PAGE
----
Research articles

By Dr. Amin Malik Shah Abdul Majid
Corresponding Author Dr. Amin Malik Shah Abdul Majid
Department of Pharmacology, School of Pharmaceutical Sciences, Universiti Sains Malaysia, Department of Pharmacology, School of Pharmaceutical Sciences, Universiti Sains Malaysia - Malaysia 11800
Submitting Author Dr. Amin Malik Shah Abdul Majid

Cyp 450 4A, Liver Steatosis, Oratic Acid

Abdul Majid A. Hepatic Cytochrome P450 4a Expression Level In A Rat Model Of Microvesicular Steatosis. WebmedCentral LIVER 2010;1(10):WMC001087
doi: 10.9754/journal.wmc.2010.001087
Submitted on: 27 Oct 2010 05:35:20 PM GMT
Published on: 27 Oct 2010 09:30:46 PM GMT


Microvesicular steatosis in general plays an important role in the pathogenesis of drug, disease and alcohol induced liver damage. Such an event is manifested by the accumulation of lipid within the hepatocytes. Initial experiments conducted previously showed that short-term intake of diets containing Orotic acid (OA) produced rapid and extensive steatosis that follows a microvesicular distribution (Su, Sefton et al. 1999). The present study evaluated the hepatic cytochrome P450 4A expression level in a rat model of microvesicular steatosis that was marked by the intake of diets containing 1% of the Orotic acid for a time period of 21 days. The animals were sacrificed on the 22nd day and the hepatic microsomal P450 A4 protein level was quantitated using immunoblot analysis. The result of the investigation showed a significant induction of CYP 4A expression level in groups that were fed with diets containing the 1% OA. The CYP4A in the test group livers was found to have been up regulated by 53% when compared to the control group. 


Steatosis is a disease state that occurs due to accumulation of lipid within hepatocytes. This is often due to the intake of alcohol and drugs such as corticosteroids, tetracycline and some non-steroidal anti-inflammatory agents. Factors such as inherited metabolic disorders and diseases with hepatic involvement can also cause such a state (Farrell 1994; Burt, Mutton et al. 1998). The advent of steatosis by OA is thought to be mediated via mitochondrial injury, resulting in the impaired β-oxidation of fatty acids (Berson, De Beco et al. 1998; Burt, Mutton et al. 1998), however the detailed effects of lipid accumulation on hepatic gene expression are still unclear.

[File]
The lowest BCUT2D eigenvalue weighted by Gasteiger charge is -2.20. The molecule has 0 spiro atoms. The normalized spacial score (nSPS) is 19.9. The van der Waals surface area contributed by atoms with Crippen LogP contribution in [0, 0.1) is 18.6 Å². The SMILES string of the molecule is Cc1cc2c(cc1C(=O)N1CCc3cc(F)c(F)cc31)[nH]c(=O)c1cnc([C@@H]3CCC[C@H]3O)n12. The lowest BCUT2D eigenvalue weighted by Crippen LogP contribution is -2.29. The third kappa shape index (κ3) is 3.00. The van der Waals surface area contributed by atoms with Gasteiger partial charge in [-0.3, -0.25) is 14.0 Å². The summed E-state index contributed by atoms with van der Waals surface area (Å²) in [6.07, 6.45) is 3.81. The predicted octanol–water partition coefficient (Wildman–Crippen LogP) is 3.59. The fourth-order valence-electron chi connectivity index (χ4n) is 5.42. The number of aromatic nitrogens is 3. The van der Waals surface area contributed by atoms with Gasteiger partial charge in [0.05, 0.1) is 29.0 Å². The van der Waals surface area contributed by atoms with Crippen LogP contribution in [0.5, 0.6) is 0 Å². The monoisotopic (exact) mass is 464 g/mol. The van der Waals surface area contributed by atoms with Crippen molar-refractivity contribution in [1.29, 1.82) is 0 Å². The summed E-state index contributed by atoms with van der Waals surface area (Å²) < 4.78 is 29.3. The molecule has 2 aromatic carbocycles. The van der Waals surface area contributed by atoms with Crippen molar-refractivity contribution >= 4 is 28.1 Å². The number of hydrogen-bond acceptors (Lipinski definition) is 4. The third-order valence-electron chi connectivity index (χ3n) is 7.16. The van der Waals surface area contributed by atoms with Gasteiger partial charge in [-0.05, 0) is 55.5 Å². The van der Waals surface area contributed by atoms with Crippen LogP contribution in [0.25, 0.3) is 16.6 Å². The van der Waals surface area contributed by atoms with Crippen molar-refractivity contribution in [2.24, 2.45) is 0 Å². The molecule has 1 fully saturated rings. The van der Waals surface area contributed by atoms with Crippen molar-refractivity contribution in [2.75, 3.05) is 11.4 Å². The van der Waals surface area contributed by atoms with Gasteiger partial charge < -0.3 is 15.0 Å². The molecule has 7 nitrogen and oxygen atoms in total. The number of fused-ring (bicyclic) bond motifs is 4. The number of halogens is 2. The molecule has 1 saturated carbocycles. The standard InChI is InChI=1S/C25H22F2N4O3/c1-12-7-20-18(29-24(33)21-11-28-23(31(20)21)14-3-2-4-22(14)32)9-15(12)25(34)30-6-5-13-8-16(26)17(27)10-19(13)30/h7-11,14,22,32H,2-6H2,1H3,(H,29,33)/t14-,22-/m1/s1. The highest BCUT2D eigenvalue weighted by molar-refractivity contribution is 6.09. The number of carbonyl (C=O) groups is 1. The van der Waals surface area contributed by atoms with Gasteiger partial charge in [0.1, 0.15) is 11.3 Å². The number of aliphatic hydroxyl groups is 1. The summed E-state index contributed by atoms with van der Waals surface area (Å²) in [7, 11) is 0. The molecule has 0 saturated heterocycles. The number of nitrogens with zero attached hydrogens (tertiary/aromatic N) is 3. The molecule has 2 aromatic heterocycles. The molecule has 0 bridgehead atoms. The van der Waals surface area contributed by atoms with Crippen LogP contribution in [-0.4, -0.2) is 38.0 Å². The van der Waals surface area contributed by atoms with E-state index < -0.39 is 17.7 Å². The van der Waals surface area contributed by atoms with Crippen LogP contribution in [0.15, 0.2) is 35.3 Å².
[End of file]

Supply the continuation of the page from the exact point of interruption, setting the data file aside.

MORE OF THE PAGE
In the rat, OA has been shown to cause severe fatty infiltration of the liver when administered in concentrations of 0.2% or higher in a purine-deficient diet (Standerfer and Handler 1955). The accumulation of lipids (mainly triglycerides) is due to inhibition of lipoprotein synthesis. The lipoprotein precursors, i.e. the apoprotein and lipid moieties, are synthesised, but the apoprotein is deficient in N-acetylglucosamine, D galactose and N-acetyl neuraminic acid (Martin, Biol et al. 1982) and the conjugation of the two moieties in the liver is impeded (Roheim, Switzer et al. 1965), resulting in a progressive increase in liver fat with a concomitant reduction in serum concentration of very low density lipoproteins and triglycerides (Hay, Fleming et al. 1988). The mechanism however, is not yet fully understood.
Previous study showed a significant increase in cholesterol, triglycerides and phospholipids levels in rat liver after feeding of experimental diets containing OA for 21 days (Su, Sefton et al. 1999). Fatty acid overload is accompanied by an increased capacity for oxidation of fatty acids by the mitochondrial peroxisomal and microsomal pathways of liver and heart (Mannaerts and Van Veldhoven 1992). The peroxisomal β-oxidation is only a minor pathway for fatty acid oxidation relative to the mitochondrial counterpart, its role is more important for the β-oxidation of very long-chain fatty acids (Osmundsen, Bremer et al. 1991). Diets containing long chain fatty acids have been shown to induce peroxisomal and microsomal oxidation enzymes and also the expression of the cytoplasmic liver-type fatty acid-binding protein (L-FAB) (Issemann, Prince et al. 1992; Reddy and Mannaerts 1994).